Jury to start deliberations in murder trial
Defense and prosecution give closing statements
- Rick Stallings is facing a first-degree murder charge on accusations of shooting Karen Cugnini.
- Today was the fifth day of the trial.
- Stallings is facing seven charges, including vehicle theft, larceny and aggravated burglary.
AZTEC — The jury will start deliberations Monday in the trial for Rick Stallings, who is accused of first-degree murder in the death of Karen Cugnini.
District Chief Judge Karen Townsend initially announced the trial would continue on Tuesday before a lunch break this morning.
But after Stallings — who is representing himself in the trial — quickly wrapped up his questioning of his three witnesses, Townsend chose to finalize the jury instructions this afternoon and allowed the defense and the prosecution to give their closing statements.
Stallings, 52, is accused of killing Cugnini on or around Sept. 30, 2015, in her Flora Vista home during an armed burglary.
Detectives for the San Juan County Sheriff's Office found the 69-year-old woman dead on Oct. 1, 2015, with a gunshot wound to the back of her head, according to the arrest warrant affidavit.
There are seven charges Stallings is facing, including felony counts of vehicle theft, larceny and aggravated burglary, according to the criminal complaint.
Today was the fifth day of the trial in Aztec District Court.
Both Stallings and prosecutor Michael Sanchez delivered the closing statements
Sanchez's closing statement lasted nearly an hour, as he claimed the evidence supported beyond a reasonable doubt that Stallings murdered Cugnini in the middle of burgarlizing her home.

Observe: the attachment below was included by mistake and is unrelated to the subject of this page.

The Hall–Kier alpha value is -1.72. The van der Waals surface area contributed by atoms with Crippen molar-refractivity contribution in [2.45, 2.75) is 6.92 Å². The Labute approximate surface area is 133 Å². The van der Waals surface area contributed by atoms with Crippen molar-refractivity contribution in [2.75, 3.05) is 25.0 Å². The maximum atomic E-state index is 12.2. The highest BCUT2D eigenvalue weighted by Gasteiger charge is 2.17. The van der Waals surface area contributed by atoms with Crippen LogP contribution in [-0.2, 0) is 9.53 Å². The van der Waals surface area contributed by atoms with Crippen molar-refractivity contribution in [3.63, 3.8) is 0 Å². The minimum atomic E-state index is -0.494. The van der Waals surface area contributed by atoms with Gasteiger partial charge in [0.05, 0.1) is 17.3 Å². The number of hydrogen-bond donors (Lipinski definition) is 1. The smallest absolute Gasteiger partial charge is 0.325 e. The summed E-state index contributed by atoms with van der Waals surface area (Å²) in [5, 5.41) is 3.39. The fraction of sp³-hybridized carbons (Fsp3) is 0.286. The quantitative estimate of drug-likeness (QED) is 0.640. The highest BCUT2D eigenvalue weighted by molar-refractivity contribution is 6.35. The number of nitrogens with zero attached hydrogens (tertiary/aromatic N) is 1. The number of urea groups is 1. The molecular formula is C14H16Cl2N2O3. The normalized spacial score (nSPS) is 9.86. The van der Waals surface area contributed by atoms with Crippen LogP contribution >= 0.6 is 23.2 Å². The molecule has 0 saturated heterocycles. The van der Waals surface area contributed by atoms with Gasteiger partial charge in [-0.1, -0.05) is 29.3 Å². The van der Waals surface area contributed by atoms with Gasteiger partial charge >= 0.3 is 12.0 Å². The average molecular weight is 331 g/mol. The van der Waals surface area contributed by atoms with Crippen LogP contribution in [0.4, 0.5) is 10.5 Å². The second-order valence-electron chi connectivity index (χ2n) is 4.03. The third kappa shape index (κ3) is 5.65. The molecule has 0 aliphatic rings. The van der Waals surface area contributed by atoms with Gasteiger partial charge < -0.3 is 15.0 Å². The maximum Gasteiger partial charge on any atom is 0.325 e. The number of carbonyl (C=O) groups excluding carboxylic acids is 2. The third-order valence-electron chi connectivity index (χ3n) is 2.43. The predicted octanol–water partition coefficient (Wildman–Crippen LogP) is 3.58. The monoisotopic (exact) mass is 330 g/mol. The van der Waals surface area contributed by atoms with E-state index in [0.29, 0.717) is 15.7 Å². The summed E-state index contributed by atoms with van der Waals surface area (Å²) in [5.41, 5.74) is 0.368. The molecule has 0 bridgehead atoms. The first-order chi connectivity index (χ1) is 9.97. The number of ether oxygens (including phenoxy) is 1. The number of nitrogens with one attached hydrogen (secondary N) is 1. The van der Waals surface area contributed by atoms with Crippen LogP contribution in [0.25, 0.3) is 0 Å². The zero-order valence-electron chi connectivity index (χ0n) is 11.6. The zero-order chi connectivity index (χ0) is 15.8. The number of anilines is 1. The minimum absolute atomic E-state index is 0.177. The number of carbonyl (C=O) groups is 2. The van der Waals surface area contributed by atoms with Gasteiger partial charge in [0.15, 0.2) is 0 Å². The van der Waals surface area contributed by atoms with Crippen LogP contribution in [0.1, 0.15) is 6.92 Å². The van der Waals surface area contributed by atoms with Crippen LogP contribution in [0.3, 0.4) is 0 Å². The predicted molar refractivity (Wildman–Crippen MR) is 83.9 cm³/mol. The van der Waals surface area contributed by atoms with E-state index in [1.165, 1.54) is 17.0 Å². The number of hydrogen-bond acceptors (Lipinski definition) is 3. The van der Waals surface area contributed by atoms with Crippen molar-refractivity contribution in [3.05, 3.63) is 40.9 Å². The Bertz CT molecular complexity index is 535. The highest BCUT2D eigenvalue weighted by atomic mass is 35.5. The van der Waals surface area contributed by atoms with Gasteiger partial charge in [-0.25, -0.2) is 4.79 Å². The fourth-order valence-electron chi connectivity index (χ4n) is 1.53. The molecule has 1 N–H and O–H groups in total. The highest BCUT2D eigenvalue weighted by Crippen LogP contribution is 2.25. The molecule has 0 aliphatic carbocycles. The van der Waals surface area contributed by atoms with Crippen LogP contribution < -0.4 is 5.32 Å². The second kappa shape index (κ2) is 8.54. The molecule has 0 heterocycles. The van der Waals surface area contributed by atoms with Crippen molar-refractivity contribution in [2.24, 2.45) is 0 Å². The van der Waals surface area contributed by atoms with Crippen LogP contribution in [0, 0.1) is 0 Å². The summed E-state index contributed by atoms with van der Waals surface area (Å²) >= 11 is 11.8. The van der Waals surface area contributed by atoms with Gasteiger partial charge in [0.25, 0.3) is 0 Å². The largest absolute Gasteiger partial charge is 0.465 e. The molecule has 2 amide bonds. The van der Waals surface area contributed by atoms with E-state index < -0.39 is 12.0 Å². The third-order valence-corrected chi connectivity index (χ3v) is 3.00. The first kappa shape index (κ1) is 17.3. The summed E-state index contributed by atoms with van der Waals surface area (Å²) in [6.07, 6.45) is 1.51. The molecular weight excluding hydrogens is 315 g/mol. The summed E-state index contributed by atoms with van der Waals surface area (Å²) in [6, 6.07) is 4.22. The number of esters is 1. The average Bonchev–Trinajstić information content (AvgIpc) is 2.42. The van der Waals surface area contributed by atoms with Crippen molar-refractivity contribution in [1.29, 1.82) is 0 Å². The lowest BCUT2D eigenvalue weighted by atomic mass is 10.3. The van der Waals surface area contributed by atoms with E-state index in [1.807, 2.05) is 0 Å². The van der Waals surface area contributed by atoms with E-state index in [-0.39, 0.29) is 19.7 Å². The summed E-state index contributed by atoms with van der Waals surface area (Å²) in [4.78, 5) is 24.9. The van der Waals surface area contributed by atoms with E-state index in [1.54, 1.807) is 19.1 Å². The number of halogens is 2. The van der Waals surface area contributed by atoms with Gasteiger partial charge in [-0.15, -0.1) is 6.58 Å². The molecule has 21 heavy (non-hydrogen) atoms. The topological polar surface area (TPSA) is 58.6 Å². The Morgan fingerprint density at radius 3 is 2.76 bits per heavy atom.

He also told the jury Stallings and accomplices had a three-day crime spree as people used Cugnini's stolen credit cards and checks.
Stallings is accused of stealing a firearm belonging to Cugnini, along with her Ford pickup truck and about $23,000 in property, including Native American rugs and jewelry, according to court documents.
The closing statement for Stallings lasted about 35 minutes. He expressed his anger at witnesses called by the prosecution, along with the court-appointed attorneys he believed didn't properly investigate his case and the failure of law enforcement officials to locate his witnesses.
While addressing the jury, Stallings raised his voice multiple times, slammed the podium with his hands and used curse words.
He called the witnesses "rats" multiple times, stating they were a bunch of liars and "tweakers."
Toward the end of his statement, he told the jury he did not kill anyone.
"I don't know why that poor lady died," Stallings said.
Townsend had approved a motion allowing Stllings to represent himself with court-appointed attorney Liane Kerr serving as standby counsel.
Testimony earlier in the day was related to a map Stallings sent to Felisha Petty, a woman who dated Stallings. The map directed her to a location in La Plata along County Road 1911 to find some items belonging to him.
Petty testified she received the letter and map from Stallings while he was incarcerated at the San Juan County Adult Detention Center.
William Gorm testified he found a plastic bag with two wooden boxes full of silverware, cloth and a .22-caliber rifle with its shoulder stock broken.
Detectives found a .22 caliber shell casing on Cugnini's bedroom floor.
Believing it was garbage, Gorm said he threw the items away sometime in the fall of 2015. He was contacted by a detective on April 1, 2016, about the items.
Joshua Kellogg covers crime, courts and social issues for The Daily Times. He can be reached at 505-564-4627 or via email at firstname.lastname@example.org.